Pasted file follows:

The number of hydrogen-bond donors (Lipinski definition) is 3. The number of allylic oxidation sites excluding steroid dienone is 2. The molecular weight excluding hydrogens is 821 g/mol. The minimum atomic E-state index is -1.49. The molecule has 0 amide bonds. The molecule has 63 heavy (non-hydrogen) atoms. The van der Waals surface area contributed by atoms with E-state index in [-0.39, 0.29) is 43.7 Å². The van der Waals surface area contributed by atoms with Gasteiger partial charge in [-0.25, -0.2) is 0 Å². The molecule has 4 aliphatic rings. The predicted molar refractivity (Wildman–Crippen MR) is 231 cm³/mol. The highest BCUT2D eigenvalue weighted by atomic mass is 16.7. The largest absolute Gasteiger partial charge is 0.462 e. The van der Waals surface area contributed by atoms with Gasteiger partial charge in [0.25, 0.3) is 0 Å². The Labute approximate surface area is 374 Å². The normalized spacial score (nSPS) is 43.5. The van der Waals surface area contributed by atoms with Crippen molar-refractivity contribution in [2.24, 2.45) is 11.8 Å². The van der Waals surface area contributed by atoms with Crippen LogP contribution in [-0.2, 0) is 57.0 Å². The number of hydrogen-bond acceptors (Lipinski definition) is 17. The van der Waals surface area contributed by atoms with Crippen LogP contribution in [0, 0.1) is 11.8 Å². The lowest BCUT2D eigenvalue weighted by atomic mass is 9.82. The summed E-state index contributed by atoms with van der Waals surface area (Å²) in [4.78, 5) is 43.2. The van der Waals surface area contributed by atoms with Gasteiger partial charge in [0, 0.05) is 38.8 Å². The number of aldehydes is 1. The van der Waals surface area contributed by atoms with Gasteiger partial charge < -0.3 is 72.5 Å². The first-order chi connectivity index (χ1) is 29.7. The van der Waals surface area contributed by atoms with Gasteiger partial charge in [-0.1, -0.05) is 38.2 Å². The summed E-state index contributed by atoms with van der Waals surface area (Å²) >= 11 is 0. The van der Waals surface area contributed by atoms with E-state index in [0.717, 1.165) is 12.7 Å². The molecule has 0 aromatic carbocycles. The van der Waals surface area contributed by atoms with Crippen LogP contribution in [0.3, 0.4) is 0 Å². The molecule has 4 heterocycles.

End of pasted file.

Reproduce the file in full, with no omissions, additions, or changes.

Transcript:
The number of hydrogen-bond donors (Lipinski definition) is 3. The number of allylic oxidation sites excluding steroid dienone is 2. The molecular weight excluding hydrogens is 821 g/mol. The minimum atomic E-state index is -1.49. The molecule has 0 amide bonds. The molecule has 63 heavy (non-hydrogen) atoms. The van der Waals surface area contributed by atoms with E-state index in [-0.39, 0.29) is 43.7 Å². The van der Waals surface area contributed by atoms with Gasteiger partial charge in [-0.25, -0.2) is 0 Å². The molecule has 4 aliphatic rings. The predicted molar refractivity (Wildman–Crippen MR) is 231 cm³/mol. The highest BCUT2D eigenvalue weighted by atomic mass is 16.7. The largest absolute Gasteiger partial charge is 0.462 e. The van der Waals surface area contributed by atoms with Gasteiger partial charge in [0.25, 0.3) is 0 Å². The Labute approximate surface area is 374 Å². The normalized spacial score (nSPS) is 43.5. The van der Waals surface area contributed by atoms with Crippen molar-refractivity contribution in [2.24, 2.45) is 11.8 Å². The van der Waals surface area contributed by atoms with Crippen LogP contribution in [-0.2, 0) is 57.0 Å². The number of hydrogen-bond acceptors (Lipinski definition) is 17. The van der Waals surface area contributed by atoms with Crippen LogP contribution in [0, 0.1) is 11.8 Å². The lowest BCUT2D eigenvalue weighted by atomic mass is 9.82. The summed E-state index contributed by atoms with van der Waals surface area (Å²) in [4.78, 5) is 43.2. The van der Waals surface area contributed by atoms with Gasteiger partial charge in [0, 0.05) is 38.8 Å². The number of aldehydes is 1. The van der Waals surface area contributed by atoms with Gasteiger partial charge < -0.3 is 72.5 Å². The first-order chi connectivity index (χ1) is 29.7. The van der Waals surface area contributed by atoms with Gasteiger partial charge in [-0.1, -0.05) is 38.2 Å². The summed E-state index contributed by atoms with van der Waals surface area (Å²) >= 11 is 0. The van der Waals surface area contributed by atoms with E-state index in [0.717, 1.165) is 12.7 Å². The molecule has 0 aromatic carbocycles. The van der Waals surface area contributed by atoms with Crippen LogP contribution in [0.3, 0.4) is 0 Å². The molecule has 4 heterocycles.